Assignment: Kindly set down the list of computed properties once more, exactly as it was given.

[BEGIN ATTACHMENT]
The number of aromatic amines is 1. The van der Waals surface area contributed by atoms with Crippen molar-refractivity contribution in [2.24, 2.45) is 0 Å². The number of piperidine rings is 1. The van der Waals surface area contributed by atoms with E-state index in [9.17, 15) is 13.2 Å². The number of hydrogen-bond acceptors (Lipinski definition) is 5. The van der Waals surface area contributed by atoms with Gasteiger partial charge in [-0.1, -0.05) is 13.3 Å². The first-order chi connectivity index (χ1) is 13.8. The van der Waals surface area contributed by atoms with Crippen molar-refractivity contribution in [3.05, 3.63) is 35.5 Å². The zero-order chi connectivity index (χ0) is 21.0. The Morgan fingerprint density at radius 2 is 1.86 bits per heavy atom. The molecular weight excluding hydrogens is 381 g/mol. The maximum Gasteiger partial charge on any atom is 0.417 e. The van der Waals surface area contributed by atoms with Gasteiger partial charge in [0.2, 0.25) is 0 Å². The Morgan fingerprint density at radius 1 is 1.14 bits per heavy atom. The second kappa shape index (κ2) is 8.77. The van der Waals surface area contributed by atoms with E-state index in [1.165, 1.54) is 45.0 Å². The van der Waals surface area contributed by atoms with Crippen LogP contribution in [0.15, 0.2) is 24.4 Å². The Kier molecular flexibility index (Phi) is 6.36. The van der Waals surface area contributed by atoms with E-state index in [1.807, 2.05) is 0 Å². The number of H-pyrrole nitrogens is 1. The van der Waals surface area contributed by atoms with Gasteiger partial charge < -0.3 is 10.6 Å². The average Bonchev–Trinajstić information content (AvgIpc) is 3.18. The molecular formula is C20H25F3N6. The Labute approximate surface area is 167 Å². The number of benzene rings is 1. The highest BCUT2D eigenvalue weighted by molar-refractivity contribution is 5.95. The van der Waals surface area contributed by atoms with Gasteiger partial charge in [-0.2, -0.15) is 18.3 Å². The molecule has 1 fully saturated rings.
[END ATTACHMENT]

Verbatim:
The number of aromatic amines is 1. The van der Waals surface area contributed by atoms with Crippen molar-refractivity contribution in [2.24, 2.45) is 0 Å². The number of piperidine rings is 1. The van der Waals surface area contributed by atoms with E-state index in [9.17, 15) is 13.2 Å². The number of hydrogen-bond acceptors (Lipinski definition) is 5. The van der Waals surface area contributed by atoms with Gasteiger partial charge in [-0.1, -0.05) is 13.3 Å². The first-order chi connectivity index (χ1) is 13.8. The van der Waals surface area contributed by atoms with Crippen molar-refractivity contribution in [3.05, 3.63) is 35.5 Å². The zero-order chi connectivity index (χ0) is 21.0. The Morgan fingerprint density at radius 2 is 1.86 bits per heavy atom. The molecular weight excluding hydrogens is 381 g/mol. The maximum Gasteiger partial charge on any atom is 0.417 e. The van der Waals surface area contributed by atoms with Gasteiger partial charge in [0.2, 0.25) is 0 Å². The Morgan fingerprint density at radius 1 is 1.14 bits per heavy atom. The second kappa shape index (κ2) is 8.77. The van der Waals surface area contributed by atoms with E-state index in [1.165, 1.54) is 45.0 Å². The van der Waals surface area contributed by atoms with Crippen LogP contribution in [0.15, 0.2) is 24.4 Å². The Kier molecular flexibility index (Phi) is 6.36. The van der Waals surface area contributed by atoms with E-state index in [1.807, 2.05) is 0 Å². The number of H-pyrrole nitrogens is 1. The van der Waals surface area contributed by atoms with Gasteiger partial charge < -0.3 is 10.6 Å². The average Bonchev–Trinajstić information content (AvgIpc) is 3.18. The molecular formula is C20H25F3N6. The Labute approximate surface area is 167 Å². The number of benzene rings is 1. The highest BCUT2D eigenvalue weighted by molar-refractivity contribution is 5.95. The van der Waals surface area contributed by atoms with Gasteiger partial charge in [-0.2, -0.15) is 18.3 Å². The molecule has 1 fully saturated rings.